When a Patient Dies, How Long Must the Medical Records Be Kept by the Medical Facility?

Get a FREE Demo

Understanding Medical Records Retention: The Legal Perspective

Ensuring the accurate retention and secure disposal of medical records remains a cornerstone of effective healthcare. Adherence to regulations protects patient privacy and maintains the integrity of the healthcare system. This article aims to provide clarity on the required retention timeframe for patient medical records after a patient's death.

Legal Regulations for Record Retention

Medical record retention regulations are not identical across the board. Various factors influence the duration a facility is required to retain a patient's medical records. These factors can include the specific healthcare sector involved (e.g., physical or occupational therapy), the patient's age, and whether the patient is alive or deceased.

Federal Law and Medical Records

Federal law places certain stipulations on medical record retention. For instance, in compliance with the Health Insurance Portability and Accountability Act (HIPAA), healthcare facilities are typically required to keep records for a minimum of six years from the record's creation or the last patient encounter. However, this timeframe can be longer depending on the patient's age at the last encounter, the type of record, and state laws.

State Regulations and Medical Records

State laws regarding medical record retention can vary significantly. Some states mandate a retention period longer than what is required by HIPAA, while others might have shorter or more specific timelines. This is why it's crucial to be familiar with the medical record laws applicable in your state.

Special Cases: Physical Therapy and Occupational Therapy

For physical and occupational therapies, patient record retention adheres to state laws and professional guidelines. The American Physical Therapy Association (APTA) and the American Occupational Therapy Association (AOTA) advise keeping patient records for at least seven years post-discharge, or until the patient reaches legal age plus seven years, whichever is longer.

Medical Records Retention Period by State

Medical record retention laws vary by state and the type of record. Generally, the law requires medical records to be kept anywhere from five to ten years after the last patient encounter, with some exceptions:

StateRetention Period
New York6 years for adults, 6 years or 1 year after a minor reaches adulthood
Florida5 years
Illinois10 years
TexasMinimum of 7 years
Massachusetts30 years
New Jersey10 years, or until a minor reaches 23 years old
GeorgiaMinimum of 10 years
Ohio6 years for healthcare facilities, 5 years for healthcare services
California10 years for Medi-Cal patients, minimum of 2 years for HMOs

Understanding the Medical Record Retention and Destruction Policy

hospital personnel checking patient's records

The complexities of medical record retention and destruction are dictated by a combination of policies and legislation. It's necessary to comprehend these policies to ensure compliance and appropriate handling of patient records.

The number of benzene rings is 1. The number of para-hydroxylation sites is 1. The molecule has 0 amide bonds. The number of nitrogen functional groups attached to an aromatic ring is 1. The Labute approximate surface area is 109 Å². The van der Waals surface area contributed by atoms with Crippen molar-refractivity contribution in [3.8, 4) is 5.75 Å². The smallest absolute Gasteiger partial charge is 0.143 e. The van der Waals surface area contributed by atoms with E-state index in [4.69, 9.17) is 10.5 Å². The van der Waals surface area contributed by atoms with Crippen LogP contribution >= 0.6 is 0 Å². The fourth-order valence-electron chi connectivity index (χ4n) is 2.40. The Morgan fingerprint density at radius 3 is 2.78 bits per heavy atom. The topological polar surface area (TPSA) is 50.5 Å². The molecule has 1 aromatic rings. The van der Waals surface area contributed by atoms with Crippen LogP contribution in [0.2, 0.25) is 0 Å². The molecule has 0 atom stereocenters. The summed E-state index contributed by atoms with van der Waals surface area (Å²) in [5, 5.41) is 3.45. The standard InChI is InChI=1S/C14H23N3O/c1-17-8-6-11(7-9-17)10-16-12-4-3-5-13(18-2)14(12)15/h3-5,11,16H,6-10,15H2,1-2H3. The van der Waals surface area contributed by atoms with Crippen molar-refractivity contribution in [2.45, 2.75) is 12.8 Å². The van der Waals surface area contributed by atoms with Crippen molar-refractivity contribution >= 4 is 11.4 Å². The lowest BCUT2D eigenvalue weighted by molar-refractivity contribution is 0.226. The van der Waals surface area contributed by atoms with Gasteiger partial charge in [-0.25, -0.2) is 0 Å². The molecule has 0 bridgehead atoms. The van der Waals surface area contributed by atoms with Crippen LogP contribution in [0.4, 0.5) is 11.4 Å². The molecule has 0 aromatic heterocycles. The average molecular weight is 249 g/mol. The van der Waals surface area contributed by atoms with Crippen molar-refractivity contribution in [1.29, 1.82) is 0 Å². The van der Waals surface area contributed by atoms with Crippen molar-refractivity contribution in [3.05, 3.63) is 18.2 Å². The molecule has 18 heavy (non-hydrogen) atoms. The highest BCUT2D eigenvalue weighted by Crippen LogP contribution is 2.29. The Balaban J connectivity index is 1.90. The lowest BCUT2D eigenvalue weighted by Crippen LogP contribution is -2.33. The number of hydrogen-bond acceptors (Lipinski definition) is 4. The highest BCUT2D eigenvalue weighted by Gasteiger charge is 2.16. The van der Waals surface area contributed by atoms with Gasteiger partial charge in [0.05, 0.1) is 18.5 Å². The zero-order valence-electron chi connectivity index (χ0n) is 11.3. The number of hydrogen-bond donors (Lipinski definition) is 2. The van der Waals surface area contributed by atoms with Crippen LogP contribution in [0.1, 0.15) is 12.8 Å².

Retention Policy

The HIPAA Privacy Rule was introduced in 1996 to enforce accountability for healthcare providers in retaining and protecting patient information. Although HIPAA does not specifically outline a retention period for different types of medical records, it does mandate that they must be retained for at least six years from the creation date.

State laws can require retention for longer than six years, varying depending on the specific state's legislation. These requirements can apply to the retention of both paper records and Electronic Medical Records (EMRs). When the retention period has concluded, healthcare providers can delete EMR files automatically, simplifying the management process.

Destruction Policy

When it comes to the destruction of medical records, there are also policies to consider. Paper records can be securely shredded, either on-site or through an off-site shredding provider. A formal certificate of destruction should be obtained, detailing the witness, location, and date of the destruction, mitigating potential legal repercussions.

Similarly, for EMRs, files can be deleted automatically upon the end of the retention period. However, files may still remain on hard drives, necessitating their destruction as well. As with paper records, a certificate of destruction is recommended.

While HIPAA does not specifically require document retention, it does emphasize preventing unwarranted disclosure. Compliance with state laws is a must for all medical entities regarding the retention period for medical records.

Length of Medical Record Retention for Doctors

Medical practitioners are also subject to guidelines for retaining medical records. Similar to hospitals, the timelines vary and are dictated by HIPAA laws, federal laws, and individual state legislation.

The timeframe can range from six years (as per HIPAA regulations) to seven years after the provision of medical services (as per federal law), and can even extend to ten years for Medicare patients. Therefore, it's crucial for practitioners to consult the specific regulations of their state.

Maintaining Medical Records Following a Patient's Death

The process of maintaining medical records following a patient's death is a critical aspect of healthcare administration that requires a meticulous approach. It involves a careful balance of legal obligations, ethical considerations, and practical necessities.

Key ConsiderationsDescription
Understanding HIPAA GuidelinesHIPAA requires healthcare providers to retain medical records for a minimum of six years from the date of a patient's death.
Adherence to State Laws and Local PoliciesDifferent states may have different laws regarding the retention and disposal of deceased patients' records. It's important to understand and comply with these rules.